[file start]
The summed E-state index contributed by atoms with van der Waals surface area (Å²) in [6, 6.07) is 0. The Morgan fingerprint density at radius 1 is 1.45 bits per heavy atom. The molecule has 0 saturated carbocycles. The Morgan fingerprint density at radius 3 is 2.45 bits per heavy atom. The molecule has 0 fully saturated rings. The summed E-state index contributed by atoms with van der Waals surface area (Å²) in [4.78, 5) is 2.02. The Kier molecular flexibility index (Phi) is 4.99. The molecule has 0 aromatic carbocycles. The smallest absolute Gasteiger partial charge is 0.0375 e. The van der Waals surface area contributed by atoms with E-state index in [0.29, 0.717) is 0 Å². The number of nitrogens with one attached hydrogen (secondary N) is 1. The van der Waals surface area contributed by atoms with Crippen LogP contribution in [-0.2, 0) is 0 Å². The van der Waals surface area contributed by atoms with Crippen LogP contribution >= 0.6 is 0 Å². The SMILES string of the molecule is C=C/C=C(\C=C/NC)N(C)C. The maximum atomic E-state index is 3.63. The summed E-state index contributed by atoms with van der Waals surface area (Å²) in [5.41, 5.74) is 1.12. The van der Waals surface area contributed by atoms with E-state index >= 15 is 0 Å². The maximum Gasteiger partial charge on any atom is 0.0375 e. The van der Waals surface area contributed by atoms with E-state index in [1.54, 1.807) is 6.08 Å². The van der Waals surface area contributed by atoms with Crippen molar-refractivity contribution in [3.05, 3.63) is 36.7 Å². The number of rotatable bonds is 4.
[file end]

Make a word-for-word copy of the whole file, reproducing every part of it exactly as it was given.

The summed E-state index contributed by atoms with van der Waals surface area (Å²) in [6, 6.07) is 0. The Morgan fingerprint density at radius 1 is 1.45 bits per heavy atom. The molecule has 0 saturated carbocycles. The Morgan fingerprint density at radius 3 is 2.45 bits per heavy atom. The molecule has 0 fully saturated rings. The summed E-state index contributed by atoms with van der Waals surface area (Å²) in [4.78, 5) is 2.02. The Kier molecular flexibility index (Phi) is 4.99. The molecule has 0 aromatic carbocycles. The smallest absolute Gasteiger partial charge is 0.0375 e. The van der Waals surface area contributed by atoms with E-state index in [0.29, 0.717) is 0 Å². The number of nitrogens with one attached hydrogen (secondary N) is 1. The van der Waals surface area contributed by atoms with Crippen LogP contribution in [-0.2, 0) is 0 Å². The van der Waals surface area contributed by atoms with Crippen LogP contribution >= 0.6 is 0 Å². The SMILES string of the molecule is C=C/C=C(\C=C/NC)N(C)C. The maximum atomic E-state index is 3.63. The summed E-state index contributed by atoms with van der Waals surface area (Å²) in [5.41, 5.74) is 1.12. The van der Waals surface area contributed by atoms with E-state index >= 15 is 0 Å². The maximum Gasteiger partial charge on any atom is 0.0375 e. The van der Waals surface area contributed by atoms with E-state index in [1.54, 1.807) is 6.08 Å². The van der Waals surface area contributed by atoms with Crippen molar-refractivity contribution in [3.05, 3.63) is 36.7 Å². The number of rotatable bonds is 4.